The past couple weeks I have written about the very large questions of freedom, and the limitations that living with diabetes imposes on us. We’ve weaved through some philosophy, some contemplative ideas about the nature of the self, and questioned the very nature of freedom itself. I’ve certainly had fun exploring, and I hope it’s been interesting.
But this week, I want to wrap up with some practical advice that we can use to address the fundamental takeaway from last week — that is, how do we cultivate an inner sense of freedom that can hold strong even when our material freedom is limited by our condition? It’s easy to just say, “Hey, freedom is a myth — once you see that, you can claim true INNER freedom!” But that doesn’t really help move anyone toward a resolution. What we need are concrete steps that can be taken to access that inner freedom on a day-to-day, moment-by-moment basis.
What is underneath?
This is a guiding question that a great many meditators use, and it’s found in both Eastern contemplative traditions and in Western contemplative traditions like the silent meetings of Quakers. In times of distress, ask the question, “What else is here” or “What is underneath this feeling?” When you are feeling burdened, trapped, or depressed by your condition, ask yourself this question. It doesn’t mean you don’t have a right to feel angry or upset with the situation, but often times going a little deeper reveals that there is more to that anger than you realized, and a good deal of it is based on fear or self-judgments that can be let go.
When you experience a string of high blood sugars, you might begin to feel trapped. You might feel angry, and feel like diabetes is clamping down on you. But if you stop to really examine the situation, you will see that what you are feeling is a lot of fear about what this string of numbers WILL MEAN in the future, coupled with a good deal of self-judgment for being “bad at managing diabetes.” Very little of it is actually based on any current pain. Now, I don’t mean to make light of the very real dangers of chronically high blood sugars, or to say you should ignore trends and pretend the future will never come. But recognizing that so much of what you feel is based on projections about what the future will hold, or projections about your own self-worth, helps make the present moment so much clearer and more manageable. You begin to see that worry about the future, or the creation of stories about your own self-worth, do nothing to help the present moment. What they do is create a trap for your own thoughts and feelings — steering you away from that internal freedom we’re trying to cultivate.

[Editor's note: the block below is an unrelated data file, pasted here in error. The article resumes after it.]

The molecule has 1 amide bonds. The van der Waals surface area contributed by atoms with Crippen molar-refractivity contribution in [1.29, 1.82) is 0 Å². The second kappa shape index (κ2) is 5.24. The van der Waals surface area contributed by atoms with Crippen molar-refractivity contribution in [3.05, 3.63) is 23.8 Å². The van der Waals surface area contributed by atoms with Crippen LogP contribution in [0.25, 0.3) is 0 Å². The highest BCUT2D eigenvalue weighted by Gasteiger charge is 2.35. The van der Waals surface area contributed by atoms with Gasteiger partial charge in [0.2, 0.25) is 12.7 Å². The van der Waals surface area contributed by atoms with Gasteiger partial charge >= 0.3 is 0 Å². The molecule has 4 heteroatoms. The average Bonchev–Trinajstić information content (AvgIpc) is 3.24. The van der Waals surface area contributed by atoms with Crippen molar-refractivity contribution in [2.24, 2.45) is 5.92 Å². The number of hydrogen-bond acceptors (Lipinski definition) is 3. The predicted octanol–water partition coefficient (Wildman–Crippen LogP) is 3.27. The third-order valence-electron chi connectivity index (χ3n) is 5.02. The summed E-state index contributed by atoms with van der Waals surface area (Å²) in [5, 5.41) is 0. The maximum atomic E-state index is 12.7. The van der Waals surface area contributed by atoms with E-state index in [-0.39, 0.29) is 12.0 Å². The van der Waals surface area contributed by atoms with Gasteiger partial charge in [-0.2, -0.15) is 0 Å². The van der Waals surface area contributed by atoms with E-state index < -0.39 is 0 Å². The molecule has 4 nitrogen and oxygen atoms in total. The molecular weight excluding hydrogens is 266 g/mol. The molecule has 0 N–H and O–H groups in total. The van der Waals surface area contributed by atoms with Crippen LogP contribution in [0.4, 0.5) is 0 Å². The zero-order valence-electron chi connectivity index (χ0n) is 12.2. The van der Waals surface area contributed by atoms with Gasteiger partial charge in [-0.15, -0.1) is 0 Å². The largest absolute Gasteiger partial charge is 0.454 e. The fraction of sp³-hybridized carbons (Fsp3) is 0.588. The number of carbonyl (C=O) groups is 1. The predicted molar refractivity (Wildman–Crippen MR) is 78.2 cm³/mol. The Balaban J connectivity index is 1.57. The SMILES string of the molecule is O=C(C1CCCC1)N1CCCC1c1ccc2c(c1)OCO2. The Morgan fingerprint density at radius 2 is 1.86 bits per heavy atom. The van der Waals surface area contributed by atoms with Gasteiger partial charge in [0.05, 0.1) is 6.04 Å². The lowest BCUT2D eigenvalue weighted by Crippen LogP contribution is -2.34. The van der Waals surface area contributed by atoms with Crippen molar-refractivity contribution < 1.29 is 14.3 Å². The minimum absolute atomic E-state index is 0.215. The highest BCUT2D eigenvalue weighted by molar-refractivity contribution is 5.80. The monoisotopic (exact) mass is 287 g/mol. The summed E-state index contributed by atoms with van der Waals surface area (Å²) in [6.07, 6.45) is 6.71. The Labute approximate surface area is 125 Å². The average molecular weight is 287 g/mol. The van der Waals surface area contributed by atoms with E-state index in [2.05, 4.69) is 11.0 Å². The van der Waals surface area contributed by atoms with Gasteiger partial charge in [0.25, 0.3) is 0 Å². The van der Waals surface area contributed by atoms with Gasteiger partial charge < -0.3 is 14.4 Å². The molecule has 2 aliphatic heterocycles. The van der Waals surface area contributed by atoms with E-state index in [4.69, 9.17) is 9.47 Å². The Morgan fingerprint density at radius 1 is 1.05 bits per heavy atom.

Let go and be present
Once you identify what else is present for you, it’s time to let it go. Great, how do we do that? Meditating is certainly one option, as are sports or other similarly contemplative or creative activities. But we don’t always have the time to meditate for a half hour, or run for 45 minutes. What if we’re feeling trapped while we’re at work, and we have to be at a meeting in five minutes? Well, with a little practice, we can deal with that just fine.